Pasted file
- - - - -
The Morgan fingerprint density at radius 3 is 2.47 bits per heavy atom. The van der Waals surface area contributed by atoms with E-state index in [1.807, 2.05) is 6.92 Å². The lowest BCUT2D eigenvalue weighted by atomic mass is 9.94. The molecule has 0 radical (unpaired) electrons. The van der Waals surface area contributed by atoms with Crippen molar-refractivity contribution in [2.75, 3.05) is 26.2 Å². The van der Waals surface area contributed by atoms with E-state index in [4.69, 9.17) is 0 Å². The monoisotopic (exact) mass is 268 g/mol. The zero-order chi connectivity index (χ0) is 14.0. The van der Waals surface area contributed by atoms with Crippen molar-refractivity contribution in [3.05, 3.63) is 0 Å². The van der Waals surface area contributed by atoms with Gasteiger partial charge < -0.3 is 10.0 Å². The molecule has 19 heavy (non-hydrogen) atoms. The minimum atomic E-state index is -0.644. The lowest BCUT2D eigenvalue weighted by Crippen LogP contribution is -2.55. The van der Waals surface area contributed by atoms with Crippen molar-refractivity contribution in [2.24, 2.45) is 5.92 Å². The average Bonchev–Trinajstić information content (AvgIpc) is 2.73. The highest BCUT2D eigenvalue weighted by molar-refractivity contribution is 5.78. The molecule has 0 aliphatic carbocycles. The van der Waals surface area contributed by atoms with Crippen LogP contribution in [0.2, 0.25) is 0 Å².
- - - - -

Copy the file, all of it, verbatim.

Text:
The Morgan fingerprint density at radius 3 is 2.47 bits per heavy atom. The van der Waals surface area contributed by atoms with E-state index in [1.807, 2.05) is 6.92 Å². The lowest BCUT2D eigenvalue weighted by atomic mass is 9.94. The molecule has 0 radical (unpaired) electrons. The van der Waals surface area contributed by atoms with Crippen molar-refractivity contribution in [2.75, 3.05) is 26.2 Å². The van der Waals surface area contributed by atoms with E-state index in [4.69, 9.17) is 0 Å². The monoisotopic (exact) mass is 268 g/mol. The zero-order chi connectivity index (χ0) is 14.0. The van der Waals surface area contributed by atoms with Crippen molar-refractivity contribution in [3.05, 3.63) is 0 Å². The van der Waals surface area contributed by atoms with Gasteiger partial charge < -0.3 is 10.0 Å². The molecule has 19 heavy (non-hydrogen) atoms. The minimum atomic E-state index is -0.644. The lowest BCUT2D eigenvalue weighted by Crippen LogP contribution is -2.55. The van der Waals surface area contributed by atoms with Crippen molar-refractivity contribution in [2.24, 2.45) is 5.92 Å². The average Bonchev–Trinajstić information content (AvgIpc) is 2.73. The highest BCUT2D eigenvalue weighted by molar-refractivity contribution is 5.78. The molecule has 0 aliphatic carbocycles. The van der Waals surface area contributed by atoms with Crippen LogP contribution in [0.2, 0.25) is 0 Å².